• Asia is now the fastest growing market for theme parks. Another ten years of growth are expected, but that also means that competition is increasing.
• Recently announced projects indicate that a ten-year outlook is realistic.
• New methods of project delivery are needed; innovation must continue. •
Industry trends could also be identified by visiting the extensive expo hall. InPark caught up with leading vendors for their latest product news and ideas for the marketplace.
InPark met with Una de Boer, WhiteWater’s director of global marketing & strategy, for a mid-year update on the company’s activities.
On the personnel front, WhiteWater hired Gavin Smith as vice president of park attractions for southeast Asia and China. Although he is new to this industry, he brings with him extensive experience working in this region.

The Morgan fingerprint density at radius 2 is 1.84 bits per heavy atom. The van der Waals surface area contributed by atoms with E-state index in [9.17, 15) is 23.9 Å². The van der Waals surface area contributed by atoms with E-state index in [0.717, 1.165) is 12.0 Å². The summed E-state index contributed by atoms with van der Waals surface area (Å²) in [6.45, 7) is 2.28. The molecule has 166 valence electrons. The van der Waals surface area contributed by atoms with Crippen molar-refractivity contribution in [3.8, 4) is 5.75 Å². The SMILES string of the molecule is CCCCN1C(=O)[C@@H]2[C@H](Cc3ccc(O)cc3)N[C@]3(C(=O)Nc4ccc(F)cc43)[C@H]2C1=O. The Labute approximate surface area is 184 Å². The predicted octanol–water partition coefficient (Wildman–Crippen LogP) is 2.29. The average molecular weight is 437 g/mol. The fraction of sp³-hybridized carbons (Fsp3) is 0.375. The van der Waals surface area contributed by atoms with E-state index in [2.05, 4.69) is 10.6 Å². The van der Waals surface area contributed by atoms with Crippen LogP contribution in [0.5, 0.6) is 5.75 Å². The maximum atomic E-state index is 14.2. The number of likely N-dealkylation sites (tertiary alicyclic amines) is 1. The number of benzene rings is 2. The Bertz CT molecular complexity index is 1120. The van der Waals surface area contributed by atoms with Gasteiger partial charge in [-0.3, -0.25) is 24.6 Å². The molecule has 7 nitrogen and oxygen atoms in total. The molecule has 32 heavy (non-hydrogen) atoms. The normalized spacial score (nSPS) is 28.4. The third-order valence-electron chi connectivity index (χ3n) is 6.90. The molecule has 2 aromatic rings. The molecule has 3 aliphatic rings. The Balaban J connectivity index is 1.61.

Jesse Crawford, who has worked for WhiteWater as an engineer, is the company’s new attractions sales manager. His role is to help parks that purchase WhiteWater equipment plan for operational needs and regular maintenance. This is a new position for the company and it is designed to solely focus on educating the client, in order that they properly understand the technical aspects and requirements of their new attractions.
Showcasing the company’s Attractions line of products, WhiteWater highlighted their new Raft Battle attraction. The ride reimagines the typical theme park rafting ride. The circular raft places guests in the center with a hand crank pump guests can operate to splash nearby rafts and guests. “The ride puts control in the guest’s hands,” said de Boer, allowing for a more interactive experience.
The base model can be highly themed. On hand at the expo was a firetruck-themed raft, but Amikoo park in the Riviera Maya is expected to open a jungle themed version next year. The first Raft Battle will be opening at the end of this summer at Gui’an Park in China.